Under the hood
Imagine that you live in a country with a modern fiat currency (USD, EUR, YEN, GBP, etc.), and that you have just been bestowed with the ability to increase your bank account balance to any figure you please.
After getting over the initial high of your good fortune, you would probably get to work budgeting out your new life - a few billion should be sufficient.
But you would still limit yourself. Somehow, intuitively, even the financially ignorant would know that an astronomical figure such as 100 quadrillion US dollars would end up working against them. But why?
The answer is that this absurd example highlights a fundamental truth about monetary inflation: that at its core, in any degree, and regardless of whatever rationalization for it, that inflation is theft; direct theft from other holders of the currency.
Steal a little bit from everybody and you might get away with it, but steal too much, and you risk sabotaging faith in the currency you manipulate.
Equally important to this point is that you boost your bank account first, before anybody else. It stands to reason that your plot is best deployed in obscurity, benefiting from the temporarily low prices of everyday goods and services before your new currency circulates enough to make a difference. Getting new money first is key.
So who gets new currency first?
Modern currencies are elastic, meaning that they can increase or decrease in number through the credit process: when money is borrowed from banks, the supply increases, and when the debt is repaid, the supply decreases. Whether the money is borrowed by private companies, individuals, or the government, it is these entities, on purpose or inadvertently, who get and spend the currency first.
This illustrates that fiat currency creates winners and losers by its own nature, and with its continuous expansion and contraction of supply, a fiat currency is not unlike a continuously self-ingesting snake.
The myth of macroeconomic objectives
In the United States, the currency supply is indirectly controlled by the central bank, known as the Federal Reserve. Tasked with tending to the self-ingesiting snake that is the US dollar, armed with the equivalent of syringes full of growth hormones and blood-letting phlebotomy tools, the Fed has a dual mandate: To engender price stability, and maximum employment.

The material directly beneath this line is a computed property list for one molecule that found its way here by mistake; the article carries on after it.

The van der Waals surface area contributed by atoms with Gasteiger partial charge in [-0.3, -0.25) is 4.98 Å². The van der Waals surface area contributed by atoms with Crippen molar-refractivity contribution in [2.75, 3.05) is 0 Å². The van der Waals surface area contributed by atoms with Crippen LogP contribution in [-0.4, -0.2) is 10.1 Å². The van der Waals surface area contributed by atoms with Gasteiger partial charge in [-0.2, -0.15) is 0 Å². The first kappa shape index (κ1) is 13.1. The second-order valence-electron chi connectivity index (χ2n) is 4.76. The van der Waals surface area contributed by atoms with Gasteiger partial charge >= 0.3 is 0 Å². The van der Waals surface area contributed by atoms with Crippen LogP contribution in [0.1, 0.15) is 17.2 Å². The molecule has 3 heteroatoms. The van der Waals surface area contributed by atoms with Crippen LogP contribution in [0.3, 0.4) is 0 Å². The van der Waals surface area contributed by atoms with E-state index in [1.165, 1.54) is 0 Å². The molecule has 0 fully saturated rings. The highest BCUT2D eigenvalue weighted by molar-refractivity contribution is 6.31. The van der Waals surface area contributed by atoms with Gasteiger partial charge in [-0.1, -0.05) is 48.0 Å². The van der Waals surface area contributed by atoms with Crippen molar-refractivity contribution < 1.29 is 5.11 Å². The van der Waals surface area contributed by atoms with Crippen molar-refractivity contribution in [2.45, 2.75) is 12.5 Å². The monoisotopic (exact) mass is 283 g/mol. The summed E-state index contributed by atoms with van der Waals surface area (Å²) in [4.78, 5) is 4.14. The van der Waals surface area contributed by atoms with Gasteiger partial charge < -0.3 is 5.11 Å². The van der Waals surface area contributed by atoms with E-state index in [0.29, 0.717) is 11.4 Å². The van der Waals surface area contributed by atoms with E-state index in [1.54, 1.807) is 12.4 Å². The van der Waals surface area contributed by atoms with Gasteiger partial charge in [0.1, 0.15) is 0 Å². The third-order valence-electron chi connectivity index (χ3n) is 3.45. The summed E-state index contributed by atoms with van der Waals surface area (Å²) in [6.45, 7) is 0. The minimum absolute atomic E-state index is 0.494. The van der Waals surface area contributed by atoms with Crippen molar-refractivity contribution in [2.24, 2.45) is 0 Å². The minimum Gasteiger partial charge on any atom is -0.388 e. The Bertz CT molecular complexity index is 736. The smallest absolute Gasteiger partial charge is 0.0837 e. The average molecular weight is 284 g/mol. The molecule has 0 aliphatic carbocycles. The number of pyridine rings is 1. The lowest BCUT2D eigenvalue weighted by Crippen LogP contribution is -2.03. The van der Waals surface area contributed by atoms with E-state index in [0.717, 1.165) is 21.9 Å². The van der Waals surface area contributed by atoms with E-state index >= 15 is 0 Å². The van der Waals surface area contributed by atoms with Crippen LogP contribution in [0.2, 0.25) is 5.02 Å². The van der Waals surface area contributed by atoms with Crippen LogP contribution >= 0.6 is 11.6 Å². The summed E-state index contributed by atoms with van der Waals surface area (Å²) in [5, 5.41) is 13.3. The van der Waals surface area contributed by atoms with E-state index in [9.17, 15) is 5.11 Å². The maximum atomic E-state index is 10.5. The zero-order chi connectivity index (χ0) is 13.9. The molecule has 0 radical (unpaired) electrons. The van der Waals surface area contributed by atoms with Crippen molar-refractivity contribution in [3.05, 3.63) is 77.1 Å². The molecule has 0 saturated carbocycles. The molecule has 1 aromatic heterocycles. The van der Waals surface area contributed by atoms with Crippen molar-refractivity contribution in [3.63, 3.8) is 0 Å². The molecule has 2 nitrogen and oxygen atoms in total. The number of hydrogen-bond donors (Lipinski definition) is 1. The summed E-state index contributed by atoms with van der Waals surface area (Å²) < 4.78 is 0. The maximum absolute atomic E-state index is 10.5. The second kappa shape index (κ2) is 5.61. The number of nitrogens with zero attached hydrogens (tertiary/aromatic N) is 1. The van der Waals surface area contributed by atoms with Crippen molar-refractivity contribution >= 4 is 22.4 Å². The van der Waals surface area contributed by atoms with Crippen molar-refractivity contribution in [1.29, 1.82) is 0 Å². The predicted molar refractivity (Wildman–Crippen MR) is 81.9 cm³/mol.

On the surface, these goals seem honorable or, at least, reasonable. Putting aside for the moment that the two can be in direct opposition to one another, let's take another perspective for why these might not be the best choices for a dual mandate.
First, price stability in a growing economy equals systemic theft from laborers. More specifically, if you earn a wage or a salary for a living (laborer), and you become more productive over time (growing economy), your hard earned cash should buy more stuff - milk, gas, whatever. An advance in production should manifest itself in cheaper goods. However, this is against the Fed's first mandate. Through inflation, price stability can be achieved, and so the efficiency of the worker is lost to him or her, and passed on to the aforementioned individuals and institutions that borrow from banks.
Second, employment is really only superficially desirable because it is so entwined with money and lifestyle. Unemployment, or rather, deliberate "retired" unemployment, is a nobler and fairer objective than full employment. Why work for work's sake? Most people work so that they can enjoy the time they spend not working, which ideally would be 100%. A productive economy, coupled with individual thrift, should result in more and more leisure time, not an abundance of employment. An economy in which so many people need to work so much of the time might even be considered a failure to its own ends.
In favor of a stable currency supply
Indeed, a fair bit of our daily lives are influenced not just by money, but by the type of money that we use. Elastic currency is a fascinating concept, and worthy of advanced study and theorization, even more so because we live in a world where all government-backed currencies are elastic, and it affects us greatly.
There are also reasons that we may choose to reject the design of elastic fiat currency, in particular because it can become unstable in certain circumstances (think of the snake eating itself unusually rapaciously), leading to much financial harm. A second reason to reject it would be its tendency to obscure bad investments for a prolonged period, after which their resolution becomes more problematic and painful. And yet a third would be its corruptibility, that human hands on the money levers will always be pressured and tempted by outside influences.
A currency with a (relatively) stable supply such as bitcoin does away with many of these issues. True, living in a Bitcoin world would take some getting used to, since the purchasing power of Bitcoin would dynamically adjust to economic conditions, perhaps sometimes violently. But net, keeping with the tradition of nipping problems when they are budding as opposed to once they have bloomed, removing the dams from the monetary Nile brings back the annual flooding, but does away with the 50-year deluge.
Let's wish our friend Bitcoin, the honey badger, good luck against the snake.